By Naif Al-Mutawa
(September 6, 2009) – On New Year’s Day I was blessed with the birth of my fifth son.
I called my parents to tell them the good news that Rakan Al-Mutawa had been born.
But my father told me he had another name picked out for his newest grandson.
My heart stopped.
Rakan was the name my wife and I had chosen.
Ten years ago, I asked my father to name my firstborn.
He gave me two choices, Turki or Hamad.
I went with the latter in fear that anyone who did the math would figure out that my firstborn had been conceived in late November.
My father would have been happy with either of his suggestions so I wisely saved Hamad from the fate of being known as the world’s first reusable Thanksgiving “Turki”.
My father didn’t offer an opinion on naming my next three boys.
And after the near miss of the Turki suggestion, I didn’t ask.
But now came the message that he wanted to name my fifth-born only two weeks after his own father, Abdullah, had passed away at the age of 97.
How could I say no if he asked me to name him after my grandfather?
And how could I present the change to my wife only days after a difficult labour and delivery?
My stomach churned as I awaited his suggestion.
“Barack”, he said.
My father wanted me to name my son after Barack Obama.
I was stunned.
Instead of asking me to hold on to the past, my conservative Arab Muslim father was asking me to make a bet on the future.
Some things do change.
Minutes later, I received another call from a well-meaning relative who told me they heard I’d been blessed with another boy.
“Yes”, I said. “What did you expect given my record?”
“You have enough boys to liberate Palestine”, he replied.
Looking nervously over my shoulder at the Sabbath elevator in the New York Presbyterian Hospital on the Upper East Side of Manhattan, I thought, liberate Palestine?
Whatever happened to playing basketball?
After a brief polite conversation, my relative hung up, with me not knowing whether his comment about liberating Palestine was tongue-in-cheek or serious.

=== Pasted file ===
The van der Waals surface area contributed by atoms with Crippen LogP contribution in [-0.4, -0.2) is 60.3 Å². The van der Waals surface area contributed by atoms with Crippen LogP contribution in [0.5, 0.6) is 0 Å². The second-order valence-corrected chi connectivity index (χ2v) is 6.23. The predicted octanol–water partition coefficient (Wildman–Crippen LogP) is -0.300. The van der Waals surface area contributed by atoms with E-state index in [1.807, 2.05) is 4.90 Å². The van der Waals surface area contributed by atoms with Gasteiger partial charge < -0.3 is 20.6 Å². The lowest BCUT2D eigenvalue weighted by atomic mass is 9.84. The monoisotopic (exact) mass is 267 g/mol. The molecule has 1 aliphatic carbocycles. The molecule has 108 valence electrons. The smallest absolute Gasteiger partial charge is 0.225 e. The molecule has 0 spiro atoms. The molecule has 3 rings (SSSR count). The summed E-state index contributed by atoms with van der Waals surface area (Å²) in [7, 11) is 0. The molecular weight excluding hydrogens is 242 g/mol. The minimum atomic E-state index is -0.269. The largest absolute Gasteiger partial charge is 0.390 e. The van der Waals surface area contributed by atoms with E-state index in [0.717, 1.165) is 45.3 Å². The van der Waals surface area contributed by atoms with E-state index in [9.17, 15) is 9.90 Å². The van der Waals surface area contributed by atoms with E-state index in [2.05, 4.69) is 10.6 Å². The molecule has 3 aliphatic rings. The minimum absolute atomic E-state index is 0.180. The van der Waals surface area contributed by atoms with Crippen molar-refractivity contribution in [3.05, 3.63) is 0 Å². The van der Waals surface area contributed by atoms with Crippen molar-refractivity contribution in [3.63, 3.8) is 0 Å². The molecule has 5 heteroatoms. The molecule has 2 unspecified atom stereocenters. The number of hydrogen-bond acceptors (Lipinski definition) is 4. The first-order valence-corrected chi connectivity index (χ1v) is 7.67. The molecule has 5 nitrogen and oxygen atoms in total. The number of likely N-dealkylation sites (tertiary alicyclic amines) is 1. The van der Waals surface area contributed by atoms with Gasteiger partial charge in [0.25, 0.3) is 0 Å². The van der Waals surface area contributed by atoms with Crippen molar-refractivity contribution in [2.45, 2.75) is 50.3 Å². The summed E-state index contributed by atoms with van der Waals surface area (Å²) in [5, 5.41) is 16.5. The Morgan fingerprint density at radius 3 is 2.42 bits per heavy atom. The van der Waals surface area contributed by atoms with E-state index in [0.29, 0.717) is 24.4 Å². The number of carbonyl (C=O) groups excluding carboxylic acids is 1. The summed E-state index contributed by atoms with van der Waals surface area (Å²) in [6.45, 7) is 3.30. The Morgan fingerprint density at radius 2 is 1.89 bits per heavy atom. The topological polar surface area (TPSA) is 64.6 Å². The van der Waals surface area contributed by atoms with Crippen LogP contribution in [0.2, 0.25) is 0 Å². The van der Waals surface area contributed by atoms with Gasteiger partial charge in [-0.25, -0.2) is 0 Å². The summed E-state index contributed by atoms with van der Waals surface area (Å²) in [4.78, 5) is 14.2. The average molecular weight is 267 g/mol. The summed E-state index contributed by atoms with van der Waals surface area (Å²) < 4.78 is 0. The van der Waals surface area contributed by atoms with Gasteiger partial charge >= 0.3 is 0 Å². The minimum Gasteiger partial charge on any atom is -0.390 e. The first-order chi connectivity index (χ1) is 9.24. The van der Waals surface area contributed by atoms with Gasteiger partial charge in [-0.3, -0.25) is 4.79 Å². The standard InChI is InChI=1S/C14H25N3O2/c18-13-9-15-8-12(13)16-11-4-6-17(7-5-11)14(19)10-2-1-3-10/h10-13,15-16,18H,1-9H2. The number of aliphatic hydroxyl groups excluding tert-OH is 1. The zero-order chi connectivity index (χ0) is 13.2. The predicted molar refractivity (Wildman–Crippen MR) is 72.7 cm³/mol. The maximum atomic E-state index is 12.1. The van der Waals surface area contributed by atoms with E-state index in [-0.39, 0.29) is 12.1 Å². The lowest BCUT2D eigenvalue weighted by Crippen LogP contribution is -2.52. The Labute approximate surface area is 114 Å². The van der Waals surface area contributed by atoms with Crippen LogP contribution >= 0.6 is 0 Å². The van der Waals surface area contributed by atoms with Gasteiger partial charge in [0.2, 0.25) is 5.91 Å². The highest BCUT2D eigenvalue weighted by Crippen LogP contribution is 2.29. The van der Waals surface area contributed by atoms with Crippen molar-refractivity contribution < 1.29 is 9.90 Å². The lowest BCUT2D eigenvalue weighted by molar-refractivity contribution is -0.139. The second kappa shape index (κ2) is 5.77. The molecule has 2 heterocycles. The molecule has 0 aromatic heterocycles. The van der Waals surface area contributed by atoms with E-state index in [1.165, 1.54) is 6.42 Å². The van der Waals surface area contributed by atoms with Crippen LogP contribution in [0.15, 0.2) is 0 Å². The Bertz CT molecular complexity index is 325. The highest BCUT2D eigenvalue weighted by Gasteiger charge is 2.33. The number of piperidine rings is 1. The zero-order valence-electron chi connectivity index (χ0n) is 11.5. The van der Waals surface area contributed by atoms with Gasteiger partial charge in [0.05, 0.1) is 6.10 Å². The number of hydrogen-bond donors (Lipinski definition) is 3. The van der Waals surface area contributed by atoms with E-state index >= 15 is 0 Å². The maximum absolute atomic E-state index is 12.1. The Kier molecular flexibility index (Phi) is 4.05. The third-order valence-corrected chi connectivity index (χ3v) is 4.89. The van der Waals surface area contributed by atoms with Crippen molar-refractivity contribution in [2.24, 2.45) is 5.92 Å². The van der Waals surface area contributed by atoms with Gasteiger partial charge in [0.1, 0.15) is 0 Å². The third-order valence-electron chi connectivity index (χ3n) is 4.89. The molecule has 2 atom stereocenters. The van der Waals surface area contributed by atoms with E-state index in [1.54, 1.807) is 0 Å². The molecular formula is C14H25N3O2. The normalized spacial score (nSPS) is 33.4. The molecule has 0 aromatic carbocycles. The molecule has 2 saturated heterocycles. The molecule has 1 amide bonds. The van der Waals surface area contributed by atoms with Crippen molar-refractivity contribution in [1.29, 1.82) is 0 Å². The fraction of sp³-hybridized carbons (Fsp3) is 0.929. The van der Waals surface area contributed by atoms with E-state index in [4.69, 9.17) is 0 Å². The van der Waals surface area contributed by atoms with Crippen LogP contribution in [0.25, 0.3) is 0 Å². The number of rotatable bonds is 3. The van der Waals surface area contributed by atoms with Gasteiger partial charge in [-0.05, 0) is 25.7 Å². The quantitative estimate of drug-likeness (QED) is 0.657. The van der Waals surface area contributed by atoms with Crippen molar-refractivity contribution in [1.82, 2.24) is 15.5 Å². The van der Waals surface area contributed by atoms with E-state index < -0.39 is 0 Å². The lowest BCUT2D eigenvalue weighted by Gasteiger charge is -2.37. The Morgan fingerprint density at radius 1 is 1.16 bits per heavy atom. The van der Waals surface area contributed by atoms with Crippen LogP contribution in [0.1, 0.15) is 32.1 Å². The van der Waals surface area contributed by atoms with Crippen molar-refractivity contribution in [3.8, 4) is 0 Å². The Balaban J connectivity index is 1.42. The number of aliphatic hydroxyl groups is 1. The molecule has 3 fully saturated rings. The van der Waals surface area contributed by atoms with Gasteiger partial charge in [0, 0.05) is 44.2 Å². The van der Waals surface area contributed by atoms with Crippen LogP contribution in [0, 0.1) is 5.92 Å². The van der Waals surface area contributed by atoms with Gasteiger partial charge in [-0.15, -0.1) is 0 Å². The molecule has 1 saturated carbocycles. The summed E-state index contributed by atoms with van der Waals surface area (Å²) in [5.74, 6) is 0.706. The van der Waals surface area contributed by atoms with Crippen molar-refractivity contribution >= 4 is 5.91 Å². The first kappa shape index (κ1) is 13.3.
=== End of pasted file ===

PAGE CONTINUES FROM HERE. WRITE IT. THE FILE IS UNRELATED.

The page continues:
Nor did I want to know.
This was not the time to discuss the horrors of war or the plight of the Palestinians.
I had the luxury of shielding myself from such sadness for a few days and I planned to indulge myself.
Offering my sons as cannon fodder to kill other children in a futile war was not how I wanted to spend my first day with my newborn.
After some serious thought, my wife and I decided against the name Barack.
I hope one day to be the proud grandfather of five Baracks, not just one.
Maybe even a Baracka or two if the next generation of Al-Mutawa boys is able to resolve my inability to master the passage of an X chromosome to my offspring.
But I want to see results, not just hope, before naming my children after a leader.
Today, Obama is a man who may, with our prayers and support, make a significant positive change in all our lives.
The next few years will tell us if he is the man who did.
By then there will be plenty more Al-Mutawas to name.
Right now the only certain change is the one that Rakan Al-Mutawa is demanding.
And it’s my turn.
* Naif Al-Mutawa is the creator of The 99, the internationally acclaimed group of superheroes based on Islamic archetypes. For more information, please visit www.the99.org. This article originally appeared in The Chicago Tribune and was written for the Common Ground News Service (CGNews), www.commongroundnews.org